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tious have been the devices to improve
those that aré not so. How many of
these have been lost after obtaining some
Patronage, and how many have been re-
corded as monuments of human wisdom,
or of human folly, I am not prepared to
say, but it appears to me that the princi-
le of o plan is association. The ce-
ebrated Mr. Foote was asked his opinion
of a gallery of paintings, consisting en-
tirely of representations of naval battles.
"Indeed, sir,” he observed, “they are
all very fine, and what is much in their
favour they are all alike.” It is precisely
the same with the systems of mnemonics,
one leading principle pervades the whole,
the symbols and characters only are dif-
serent. The dark and mysterious
Egyptians made use of uncoath and
monstrous figures as records of their ac-
tions—the frank and manly Briton, for
the same purpose, used harmonious lan-
guage : the contrast is striking, and the
feeling it imparts gratifying. What is
true of nations is true also of individuals;
each one consults his taste as to the plan
he adopts to assist his memory, but still
adhering to the common principle of as-
sociation. The mathematician makes
use of figures; with him numbers are ex-
ressive of things: a linguist combines
tters; no matter what unmeaning word
he forms, he compels his memory to re-
tain it, and each letter is expressive of
an event: a third, fond of anecdote,
throws events into the form of stories,
and in this way his memory is aided :
another ties a knot in his handkerchief,
or puts a slip of paper into his snuff-box.
A proof of the prevalence of the science
of mnemonics.-Indeed we meet with it
in every department of life.
. In this hasty sketch I have not enquired
into the merit of any system, because,
for practical and useful purposes, volun-
tary associations are insufficient; the tie
that binds them together is not strong
$nough, for, in order to recollect a chair,
am desired to call to mind the Tower
$f Babel; to remember Henry the Eighth,
I am desired to call to mind eight hens,
t what is to lead my mind in this di-
rection? Can I not recollect a chair as
readily as the Tower of Babel? But
*uppose the art attainable, suppose a per-
*on, not naturally of a strong memory,
taught to repeat a page of a German
ok, without knowing the language, by
ring it once read, would such a me-
mory be desirable? I apprehend not.—
For what is the office of memory, is it not
to supply materials for the judgment *
Memory then is a mean to an end, it is
hot a whole in itself; could a person re-

Dr. Jarrold on the Art of Mnemonics, f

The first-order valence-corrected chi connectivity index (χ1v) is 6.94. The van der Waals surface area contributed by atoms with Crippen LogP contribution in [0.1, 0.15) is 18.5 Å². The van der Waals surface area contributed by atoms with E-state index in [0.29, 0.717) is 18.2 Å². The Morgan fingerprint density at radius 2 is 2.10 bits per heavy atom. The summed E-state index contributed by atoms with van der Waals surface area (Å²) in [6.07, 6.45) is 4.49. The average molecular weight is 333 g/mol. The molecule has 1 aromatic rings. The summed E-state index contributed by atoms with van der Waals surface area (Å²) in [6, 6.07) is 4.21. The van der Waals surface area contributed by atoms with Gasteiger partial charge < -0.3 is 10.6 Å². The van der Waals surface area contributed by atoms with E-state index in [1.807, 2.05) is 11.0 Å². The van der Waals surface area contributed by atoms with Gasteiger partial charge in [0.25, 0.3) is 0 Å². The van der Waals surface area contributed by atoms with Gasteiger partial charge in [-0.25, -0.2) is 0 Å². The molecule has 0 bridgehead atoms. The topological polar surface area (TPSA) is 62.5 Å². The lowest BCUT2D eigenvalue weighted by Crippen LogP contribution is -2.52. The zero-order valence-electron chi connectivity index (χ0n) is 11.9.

peat his day book, it would not constitute
him a good tradesman. . . Something
more than memory is requisite, and that
something is judgment. Here then arises
the important question, if the memory
be strengthened, is the judgment improved
as a consequence of it * I apprehend not.
A child with a memory furnished as Mon-
sieur Von Feinagle's may be supposed to
be, could make no use of it, but would
be confounded and overwhelmed. Food
must be digested and assimilated, and
even incorporated, before it strengthens
and is useful; it is the same with know-
ledge. A parrot, repeats as accurately
as a man, and gains as much by what it
says. If the sentiment be not made the
man's own, when that is done the words
need not be retained. A man at Oxford
committed to memory the whole of a
Greek lexicon—enviable man, what a
prodigy of learning! Alas, he was an
ideot—his mind could appropriate no-
thing. I have occasionally been invited
to the company of gentlemen, the bare
mention of whose attainments have filled
me with shame; desirous of profiting by
their knowledge, I have asked them a
question, not respecting words, but
things—the answer has commonly been,
IJr. A. has written an excellent treatise
on the subject, and is of such an opinion.
Dr. B. a man of equal learning, is of an
opposite way of thinking; and there is 4
third class who pursue a middle course.
But pray, sir, I ask, what is your opinion?
Why, truly, the arguments on each side
are so excellent, and supported by such
authorities, that it is difficult to make up
one's mind on the subject.—I have now
discovered my man—he is a man of mes
mory—he can repeat a thousand things,
but can decide oil none; he is learned
but, not wise; should you wish to know
something of the opinion his neighbours
form of him, you will be told that he is in
possession of every sense but common
sense. Thus literature becomes less
esteemed than it ought to be by the pub-
lic. Ilere I can scarcely refrain from en-
tering on a defence of literature, and en-
deavour to rescue it from the obloquy
which mere memory-moogers and specu-
lative characters have brought upon it;
but I have already occupied too much